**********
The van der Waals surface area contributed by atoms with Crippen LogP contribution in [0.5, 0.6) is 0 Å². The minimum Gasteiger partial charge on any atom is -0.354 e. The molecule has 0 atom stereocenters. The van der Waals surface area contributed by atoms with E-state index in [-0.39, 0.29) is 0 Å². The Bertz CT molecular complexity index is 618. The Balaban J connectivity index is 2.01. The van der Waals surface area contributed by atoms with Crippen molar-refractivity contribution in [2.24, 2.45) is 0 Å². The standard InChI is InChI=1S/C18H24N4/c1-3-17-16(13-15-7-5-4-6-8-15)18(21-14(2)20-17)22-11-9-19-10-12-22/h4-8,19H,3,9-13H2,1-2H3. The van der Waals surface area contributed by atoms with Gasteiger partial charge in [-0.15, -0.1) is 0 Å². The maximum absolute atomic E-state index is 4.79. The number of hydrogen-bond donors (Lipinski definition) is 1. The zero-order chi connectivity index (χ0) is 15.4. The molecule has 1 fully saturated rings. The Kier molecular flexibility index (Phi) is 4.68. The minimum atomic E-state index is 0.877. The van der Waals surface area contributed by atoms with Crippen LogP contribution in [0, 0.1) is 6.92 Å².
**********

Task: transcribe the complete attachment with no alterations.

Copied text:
The van der Waals surface area contributed by atoms with Crippen LogP contribution in [0.5, 0.6) is 0 Å². The minimum Gasteiger partial charge on any atom is -0.354 e. The molecule has 0 atom stereocenters. The van der Waals surface area contributed by atoms with E-state index in [-0.39, 0.29) is 0 Å². The Bertz CT molecular complexity index is 618. The Balaban J connectivity index is 2.01. The van der Waals surface area contributed by atoms with Crippen molar-refractivity contribution in [2.24, 2.45) is 0 Å². The standard InChI is InChI=1S/C18H24N4/c1-3-17-16(13-15-7-5-4-6-8-15)18(21-14(2)20-17)22-11-9-19-10-12-22/h4-8,19H,3,9-13H2,1-2H3. The van der Waals surface area contributed by atoms with Gasteiger partial charge in [-0.15, -0.1) is 0 Å². The maximum absolute atomic E-state index is 4.79. The number of hydrogen-bond donors (Lipinski definition) is 1. The zero-order chi connectivity index (χ0) is 15.4. The molecule has 1 fully saturated rings. The Kier molecular flexibility index (Phi) is 4.68. The minimum atomic E-state index is 0.877. The van der Waals surface area contributed by atoms with Crippen LogP contribution in [0, 0.1) is 6.92 Å².